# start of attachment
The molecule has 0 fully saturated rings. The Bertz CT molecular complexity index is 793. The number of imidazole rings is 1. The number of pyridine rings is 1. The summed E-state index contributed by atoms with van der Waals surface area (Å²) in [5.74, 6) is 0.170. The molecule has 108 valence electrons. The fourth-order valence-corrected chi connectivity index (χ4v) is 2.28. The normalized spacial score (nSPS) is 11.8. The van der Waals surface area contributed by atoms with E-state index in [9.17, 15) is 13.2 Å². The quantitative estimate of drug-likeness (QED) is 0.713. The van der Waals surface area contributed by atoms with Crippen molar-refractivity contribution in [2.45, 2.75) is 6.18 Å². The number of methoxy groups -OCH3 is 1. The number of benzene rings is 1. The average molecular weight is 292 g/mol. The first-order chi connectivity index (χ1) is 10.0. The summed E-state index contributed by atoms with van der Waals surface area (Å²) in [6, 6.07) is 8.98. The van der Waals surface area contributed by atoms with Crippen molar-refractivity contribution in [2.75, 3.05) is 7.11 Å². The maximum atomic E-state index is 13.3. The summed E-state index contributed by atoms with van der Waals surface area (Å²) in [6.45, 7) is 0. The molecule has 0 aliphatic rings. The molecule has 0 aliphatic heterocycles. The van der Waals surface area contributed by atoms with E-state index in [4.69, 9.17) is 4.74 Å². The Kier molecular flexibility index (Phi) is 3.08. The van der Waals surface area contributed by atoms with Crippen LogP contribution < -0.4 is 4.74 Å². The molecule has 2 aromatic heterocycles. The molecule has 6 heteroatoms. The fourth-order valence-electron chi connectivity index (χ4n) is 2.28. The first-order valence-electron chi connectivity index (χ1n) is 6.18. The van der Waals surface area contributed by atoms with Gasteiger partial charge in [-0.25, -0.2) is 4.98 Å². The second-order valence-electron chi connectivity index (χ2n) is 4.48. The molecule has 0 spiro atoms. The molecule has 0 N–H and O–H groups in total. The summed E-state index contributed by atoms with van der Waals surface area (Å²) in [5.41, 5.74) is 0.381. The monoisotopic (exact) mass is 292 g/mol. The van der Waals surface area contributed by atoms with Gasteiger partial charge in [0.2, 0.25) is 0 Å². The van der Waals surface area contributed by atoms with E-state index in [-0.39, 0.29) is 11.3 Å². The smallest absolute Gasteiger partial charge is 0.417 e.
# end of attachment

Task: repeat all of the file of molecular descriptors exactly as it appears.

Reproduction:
The molecule has 0 fully saturated rings. The Bertz CT molecular complexity index is 793. The number of imidazole rings is 1. The number of pyridine rings is 1. The summed E-state index contributed by atoms with van der Waals surface area (Å²) in [5.74, 6) is 0.170. The molecule has 108 valence electrons. The fourth-order valence-corrected chi connectivity index (χ4v) is 2.28. The normalized spacial score (nSPS) is 11.8. The van der Waals surface area contributed by atoms with E-state index in [9.17, 15) is 13.2 Å². The quantitative estimate of drug-likeness (QED) is 0.713. The van der Waals surface area contributed by atoms with Crippen molar-refractivity contribution in [2.45, 2.75) is 6.18 Å². The number of methoxy groups -OCH3 is 1. The number of benzene rings is 1. The average molecular weight is 292 g/mol. The first-order chi connectivity index (χ1) is 10.0. The summed E-state index contributed by atoms with van der Waals surface area (Å²) in [6, 6.07) is 8.98. The van der Waals surface area contributed by atoms with Crippen molar-refractivity contribution in [2.75, 3.05) is 7.11 Å². The maximum atomic E-state index is 13.3. The summed E-state index contributed by atoms with van der Waals surface area (Å²) in [6.45, 7) is 0. The molecule has 0 aliphatic rings. The molecule has 0 aliphatic heterocycles. The van der Waals surface area contributed by atoms with E-state index in [4.69, 9.17) is 4.74 Å². The Kier molecular flexibility index (Phi) is 3.08. The van der Waals surface area contributed by atoms with Crippen LogP contribution < -0.4 is 4.74 Å². The molecule has 2 aromatic heterocycles. The molecule has 6 heteroatoms. The fourth-order valence-electron chi connectivity index (χ4n) is 2.28. The first-order valence-electron chi connectivity index (χ1n) is 6.18. The van der Waals surface area contributed by atoms with Gasteiger partial charge in [-0.25, -0.2) is 4.98 Å². The second-order valence-electron chi connectivity index (χ2n) is 4.48. The molecule has 0 spiro atoms. The molecule has 0 N–H and O–H groups in total. The summed E-state index contributed by atoms with van der Waals surface area (Å²) in [5.41, 5.74) is 0.381. The monoisotopic (exact) mass is 292 g/mol. The van der Waals surface area contributed by atoms with Gasteiger partial charge in [0.2, 0.25) is 0 Å². The van der Waals surface area contributed by atoms with E-state index in [-0.39, 0.29) is 11.3 Å². The smallest absolute Gasteiger partial charge is 0.417 e.